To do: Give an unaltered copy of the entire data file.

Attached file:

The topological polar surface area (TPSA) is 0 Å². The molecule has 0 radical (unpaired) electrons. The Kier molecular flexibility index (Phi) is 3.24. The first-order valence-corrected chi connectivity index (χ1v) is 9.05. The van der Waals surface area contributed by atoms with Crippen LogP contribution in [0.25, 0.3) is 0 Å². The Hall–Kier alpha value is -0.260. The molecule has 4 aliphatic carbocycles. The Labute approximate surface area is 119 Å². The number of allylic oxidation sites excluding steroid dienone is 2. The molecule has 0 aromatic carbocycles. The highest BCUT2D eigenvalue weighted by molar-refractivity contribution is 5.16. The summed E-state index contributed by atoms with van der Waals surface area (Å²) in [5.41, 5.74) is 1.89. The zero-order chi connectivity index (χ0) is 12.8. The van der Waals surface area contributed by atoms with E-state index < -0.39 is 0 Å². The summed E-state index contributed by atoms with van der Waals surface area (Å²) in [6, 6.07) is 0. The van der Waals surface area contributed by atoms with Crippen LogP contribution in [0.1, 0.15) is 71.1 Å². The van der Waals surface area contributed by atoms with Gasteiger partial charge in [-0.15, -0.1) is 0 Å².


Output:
The topological polar surface area (TPSA) is 0 Å². The molecule has 0 radical (unpaired) electrons. The Kier molecular flexibility index (Phi) is 3.24. The first-order valence-corrected chi connectivity index (χ1v) is 9.05. The van der Waals surface area contributed by atoms with Crippen LogP contribution in [0.25, 0.3) is 0 Å². The Hall–Kier alpha value is -0.260. The molecule has 4 aliphatic carbocycles. The Labute approximate surface area is 119 Å². The number of allylic oxidation sites excluding steroid dienone is 2. The molecule has 0 aromatic carbocycles. The highest BCUT2D eigenvalue weighted by molar-refractivity contribution is 5.16. The summed E-state index contributed by atoms with van der Waals surface area (Å²) in [5.41, 5.74) is 1.89. The zero-order chi connectivity index (χ0) is 12.8. The van der Waals surface area contributed by atoms with E-state index < -0.39 is 0 Å². The summed E-state index contributed by atoms with van der Waals surface area (Å²) in [6, 6.07) is 0. The van der Waals surface area contributed by atoms with Crippen LogP contribution in [0.1, 0.15) is 71.1 Å². The van der Waals surface area contributed by atoms with Gasteiger partial charge in [-0.15, -0.1) is 0 Å².